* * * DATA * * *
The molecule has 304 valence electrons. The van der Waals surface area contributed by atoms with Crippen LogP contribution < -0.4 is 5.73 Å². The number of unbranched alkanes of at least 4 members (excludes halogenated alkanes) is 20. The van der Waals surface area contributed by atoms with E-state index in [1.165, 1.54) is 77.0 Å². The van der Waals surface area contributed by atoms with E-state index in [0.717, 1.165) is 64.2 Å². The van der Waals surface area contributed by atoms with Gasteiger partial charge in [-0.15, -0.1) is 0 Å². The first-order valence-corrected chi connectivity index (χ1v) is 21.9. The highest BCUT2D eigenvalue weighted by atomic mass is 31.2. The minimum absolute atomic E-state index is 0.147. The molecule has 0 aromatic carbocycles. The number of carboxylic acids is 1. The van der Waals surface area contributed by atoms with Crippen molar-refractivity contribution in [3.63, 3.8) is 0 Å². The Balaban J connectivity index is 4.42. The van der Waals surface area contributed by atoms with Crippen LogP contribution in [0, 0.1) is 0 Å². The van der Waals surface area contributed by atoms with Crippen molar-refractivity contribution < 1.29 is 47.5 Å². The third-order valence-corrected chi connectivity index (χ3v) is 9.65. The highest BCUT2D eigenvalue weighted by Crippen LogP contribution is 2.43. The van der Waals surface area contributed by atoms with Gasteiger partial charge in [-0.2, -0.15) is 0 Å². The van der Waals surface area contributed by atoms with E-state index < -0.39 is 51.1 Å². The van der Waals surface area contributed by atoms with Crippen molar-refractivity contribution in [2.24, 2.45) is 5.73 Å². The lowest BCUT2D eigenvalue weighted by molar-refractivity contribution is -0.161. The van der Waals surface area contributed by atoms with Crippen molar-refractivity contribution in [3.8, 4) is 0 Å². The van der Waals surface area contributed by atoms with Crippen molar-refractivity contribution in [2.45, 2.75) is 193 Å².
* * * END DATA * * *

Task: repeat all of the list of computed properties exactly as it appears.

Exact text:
The molecule has 304 valence electrons. The van der Waals surface area contributed by atoms with Crippen LogP contribution < -0.4 is 5.73 Å². The number of unbranched alkanes of at least 4 members (excludes halogenated alkanes) is 20. The van der Waals surface area contributed by atoms with E-state index in [1.165, 1.54) is 77.0 Å². The van der Waals surface area contributed by atoms with E-state index in [0.717, 1.165) is 64.2 Å². The van der Waals surface area contributed by atoms with Gasteiger partial charge in [-0.15, -0.1) is 0 Å². The first-order valence-corrected chi connectivity index (χ1v) is 21.9. The highest BCUT2D eigenvalue weighted by atomic mass is 31.2. The minimum absolute atomic E-state index is 0.147. The molecule has 0 aromatic carbocycles. The number of carboxylic acids is 1. The van der Waals surface area contributed by atoms with Crippen molar-refractivity contribution in [3.63, 3.8) is 0 Å². The Balaban J connectivity index is 4.42. The van der Waals surface area contributed by atoms with Crippen LogP contribution in [0, 0.1) is 0 Å². The van der Waals surface area contributed by atoms with Crippen molar-refractivity contribution < 1.29 is 47.5 Å². The third-order valence-corrected chi connectivity index (χ3v) is 9.65. The highest BCUT2D eigenvalue weighted by Crippen LogP contribution is 2.43. The van der Waals surface area contributed by atoms with Gasteiger partial charge in [-0.2, -0.15) is 0 Å². The van der Waals surface area contributed by atoms with E-state index < -0.39 is 51.1 Å². The van der Waals surface area contributed by atoms with Crippen molar-refractivity contribution in [2.24, 2.45) is 5.73 Å². The lowest BCUT2D eigenvalue weighted by molar-refractivity contribution is -0.161. The van der Waals surface area contributed by atoms with Crippen molar-refractivity contribution in [3.8, 4) is 0 Å². The van der Waals surface area contributed by atoms with Crippen molar-refractivity contribution in [2.45, 2.75) is 193 Å².